2017/05/22

D**M RL: Copyright Happens

So last December this happened:



Ever since starting my fangame project, I have agonized about how copyright holders would react, seeing how fangames exist in a somewhat gray area, and are usually left at the mercy of the IP owners.

A while back I even posted a shout-out to DRL (formerly DooM RL), and was hopeful that Id Software's apparent support of the project (at least as far as John Carmack was concerned) implied a tacit endorsement of similar projects.

As such, the aforementioned legal letter demanding DRL's creator remove all references to the DooM IP dropped like a bucket of icy water on my personal aspirations of being able to make and share a fangame.

A lot has been posted about this development, with many decrying ZeniMax's (owners of Bethesda, and as such, of Id Software) inconsistency when they recently showed support for Brutal DooM 64, as well as generally denouncing that these actions only harm the fanbase that supports the DooM IP.

I'm not entirely in agreement with any particular side of this argument.

First off I'd like to point out that Brutal DooM is a mod, while DRL is a stand-alone game. This might seem like a trivial distinction, but Brutal DooM requires official DooM files to be played, and as such its popularity translates into a boost to the original game's recognition as well as possible new sales for ZeniMax, meaning their stance on this very different fan creation is not necessarily inconsistent.

Then there's the issue of... Why now? DRL has been out there for more than a decade, why did they decide to bring the hammer down now?

To me, it's very clearly in response to the Jupiter Hell Kickstarter, which is a spiritual successor to DRL, but with an original IP, and, more importantly, to be published as a commercial project.

And here's the thing, ZeniMax's request specifically mentions that DRL's transgression is using the DooM brand to benefit their site and products, which might result in profits, and there is no doubt that this is the case, seeing how Jupiter Hell Kickstarter's tagline literally said "...by the creator of DooM RL".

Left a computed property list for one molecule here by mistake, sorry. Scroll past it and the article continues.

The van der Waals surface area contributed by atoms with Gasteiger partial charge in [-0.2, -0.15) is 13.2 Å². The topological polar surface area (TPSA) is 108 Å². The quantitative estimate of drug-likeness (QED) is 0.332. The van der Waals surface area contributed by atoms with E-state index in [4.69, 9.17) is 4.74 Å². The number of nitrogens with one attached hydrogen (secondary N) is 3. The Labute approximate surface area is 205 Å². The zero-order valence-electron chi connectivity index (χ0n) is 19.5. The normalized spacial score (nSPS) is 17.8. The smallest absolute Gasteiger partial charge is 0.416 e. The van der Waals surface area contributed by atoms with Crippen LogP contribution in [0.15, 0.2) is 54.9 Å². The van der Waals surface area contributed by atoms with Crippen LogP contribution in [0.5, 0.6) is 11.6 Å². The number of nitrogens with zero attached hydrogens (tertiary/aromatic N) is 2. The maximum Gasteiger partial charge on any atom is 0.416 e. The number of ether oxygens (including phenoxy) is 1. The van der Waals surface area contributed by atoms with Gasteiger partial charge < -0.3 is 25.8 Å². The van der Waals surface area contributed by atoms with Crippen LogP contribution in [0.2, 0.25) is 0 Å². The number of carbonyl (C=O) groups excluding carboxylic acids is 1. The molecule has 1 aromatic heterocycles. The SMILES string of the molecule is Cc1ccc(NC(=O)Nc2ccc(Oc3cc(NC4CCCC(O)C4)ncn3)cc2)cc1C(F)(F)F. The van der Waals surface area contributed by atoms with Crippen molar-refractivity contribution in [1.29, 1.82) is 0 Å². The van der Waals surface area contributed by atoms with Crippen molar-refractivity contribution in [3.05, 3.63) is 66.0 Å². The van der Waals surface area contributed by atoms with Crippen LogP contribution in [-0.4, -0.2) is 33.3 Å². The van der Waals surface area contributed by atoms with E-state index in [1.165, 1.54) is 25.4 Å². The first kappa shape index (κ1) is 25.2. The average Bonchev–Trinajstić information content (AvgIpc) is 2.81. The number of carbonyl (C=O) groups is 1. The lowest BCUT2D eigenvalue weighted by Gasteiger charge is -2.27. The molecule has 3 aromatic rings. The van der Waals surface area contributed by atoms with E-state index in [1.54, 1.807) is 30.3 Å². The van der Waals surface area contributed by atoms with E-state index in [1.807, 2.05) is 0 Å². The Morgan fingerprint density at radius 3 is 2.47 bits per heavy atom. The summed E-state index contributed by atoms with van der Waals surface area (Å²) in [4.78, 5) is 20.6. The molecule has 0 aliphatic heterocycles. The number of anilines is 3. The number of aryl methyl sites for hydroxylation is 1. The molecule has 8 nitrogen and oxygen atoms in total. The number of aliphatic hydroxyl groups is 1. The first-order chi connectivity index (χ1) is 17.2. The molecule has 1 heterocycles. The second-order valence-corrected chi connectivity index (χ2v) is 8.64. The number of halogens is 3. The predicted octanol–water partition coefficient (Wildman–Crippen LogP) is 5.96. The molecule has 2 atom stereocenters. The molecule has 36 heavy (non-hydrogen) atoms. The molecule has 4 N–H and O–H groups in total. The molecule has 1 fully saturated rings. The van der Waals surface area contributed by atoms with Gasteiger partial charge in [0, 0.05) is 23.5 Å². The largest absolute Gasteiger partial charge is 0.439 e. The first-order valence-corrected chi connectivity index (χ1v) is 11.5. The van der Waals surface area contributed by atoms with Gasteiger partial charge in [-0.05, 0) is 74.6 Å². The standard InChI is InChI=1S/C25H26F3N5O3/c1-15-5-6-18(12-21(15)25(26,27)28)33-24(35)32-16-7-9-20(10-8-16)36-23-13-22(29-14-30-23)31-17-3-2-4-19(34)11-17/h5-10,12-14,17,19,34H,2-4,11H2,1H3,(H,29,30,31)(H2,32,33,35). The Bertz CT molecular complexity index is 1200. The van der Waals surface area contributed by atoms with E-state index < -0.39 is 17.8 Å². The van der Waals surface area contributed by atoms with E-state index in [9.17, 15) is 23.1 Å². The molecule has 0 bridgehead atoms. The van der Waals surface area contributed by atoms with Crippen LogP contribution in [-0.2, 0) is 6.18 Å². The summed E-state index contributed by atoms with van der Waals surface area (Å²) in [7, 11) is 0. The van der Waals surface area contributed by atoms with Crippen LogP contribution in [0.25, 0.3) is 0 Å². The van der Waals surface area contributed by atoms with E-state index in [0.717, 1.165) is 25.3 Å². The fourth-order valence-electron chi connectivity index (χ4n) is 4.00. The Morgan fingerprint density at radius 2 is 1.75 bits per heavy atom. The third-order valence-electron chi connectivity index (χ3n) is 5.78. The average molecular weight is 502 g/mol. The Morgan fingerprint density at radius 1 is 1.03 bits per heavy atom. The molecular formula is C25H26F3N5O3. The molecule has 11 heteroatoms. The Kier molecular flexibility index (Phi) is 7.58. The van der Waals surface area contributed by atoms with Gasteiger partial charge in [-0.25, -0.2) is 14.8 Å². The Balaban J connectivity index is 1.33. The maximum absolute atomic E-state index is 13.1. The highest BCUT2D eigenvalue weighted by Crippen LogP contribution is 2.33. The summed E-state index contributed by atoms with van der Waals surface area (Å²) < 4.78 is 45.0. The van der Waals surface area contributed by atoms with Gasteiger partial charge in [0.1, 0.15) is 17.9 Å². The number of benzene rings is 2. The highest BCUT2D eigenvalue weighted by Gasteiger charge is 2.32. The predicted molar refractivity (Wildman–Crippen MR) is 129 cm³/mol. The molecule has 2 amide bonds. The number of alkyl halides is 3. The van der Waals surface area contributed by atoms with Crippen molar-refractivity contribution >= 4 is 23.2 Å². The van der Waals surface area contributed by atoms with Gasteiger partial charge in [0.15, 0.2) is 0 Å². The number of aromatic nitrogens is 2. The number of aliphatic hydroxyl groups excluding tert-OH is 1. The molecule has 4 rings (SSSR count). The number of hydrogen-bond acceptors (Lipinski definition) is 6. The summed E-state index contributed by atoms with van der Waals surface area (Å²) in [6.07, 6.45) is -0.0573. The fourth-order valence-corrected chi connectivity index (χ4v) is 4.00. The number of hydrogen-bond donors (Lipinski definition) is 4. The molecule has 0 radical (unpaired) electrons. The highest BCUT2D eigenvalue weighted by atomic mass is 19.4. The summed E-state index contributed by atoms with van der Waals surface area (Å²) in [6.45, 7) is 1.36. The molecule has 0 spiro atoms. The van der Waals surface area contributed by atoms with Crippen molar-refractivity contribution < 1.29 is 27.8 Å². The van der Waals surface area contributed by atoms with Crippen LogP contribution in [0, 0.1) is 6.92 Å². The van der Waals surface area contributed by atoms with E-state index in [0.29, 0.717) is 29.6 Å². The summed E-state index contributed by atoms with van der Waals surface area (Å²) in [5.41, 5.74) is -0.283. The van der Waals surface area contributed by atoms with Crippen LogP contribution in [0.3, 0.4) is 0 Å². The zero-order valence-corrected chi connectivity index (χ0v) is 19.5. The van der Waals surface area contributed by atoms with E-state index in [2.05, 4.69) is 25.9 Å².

So the issue is a little bit more complex than it seems. DRL itself is pretty innocuous to the DooM brand, as it has existed for over a decade, but part of DRL's popularity no doubt stems from its use of the DooM brand, and building a new, commercial project on top of said popularity literally means using the DooM brand to promote something else.

Now, it could be argued that Jupiter Hell poses no real threat to ZeniMax's business, but that's beside the point. If use of their IP is tolerated for the promotion of commercial projects, it might set a precedent, and more unscrupulous developers might publish something actually harmful to them. I mean, there's enough underhanded plagiarism floating around in every form of media, imagine if an IP holder made it "legal" to copy them overtly.

Anyway, this is all a massive can of worms, and what I really should focus is in how this affects me and my projects.

Thing is, this very situation is one I had contemplated before, because my project is meant to be pretty much a tech demo for the engine I later plan on using for other projects, possibly even commercial ones, and I have though in the past if my using of the DooM brand for said tech demo would be considered unethical, or even be cause for legal action.

Then again, I've never had any intention of using said project to promote my other projects, but it can be argued that any interest the fangame generates could be then used to redirect people to my other projects, thus abusing the DooM brand for my purposes.

I mean, I've thought so much about this, that my first step before writing a single line of code was to directly email ZeniMax explaining my project and my intentions. I guess the email was ignored, though.

My current approach, thus, is to have the fangame (which I really want to complete) stand alone in its own site, with no links to other projects of mine, and to also be prepared to just take it offline if requested to do so.

We'll see what happens in the future. Right now I'm keeping an eye on the mini DooM project by Calavera Studio, as, if ZeniMax is on a warpath against fangames, they are the obvious next target for legal action. Hope it doesn't happen though.

To end this rant-ish post, just wanted to say that, despite my attitude towards this specific case, I do think fan creations are important, and would love for copyright laws to be better crafted to allow them to exists without harming the IPs being referenced.

I also think that ZeniMax has been quite polite in this instance, given how harshly other companies have behaved, even in situations where the fan creation posed even less of a threat to them (Like how Nintendo handled AMR2 and others).

Finally, despite my criticism of using DRL to promote their Kickstarter (which I don't think was malicious but rather misguided), I hope Jupiter Hell succeeds and the team behind it can start a proper career in game making, it does look promising.


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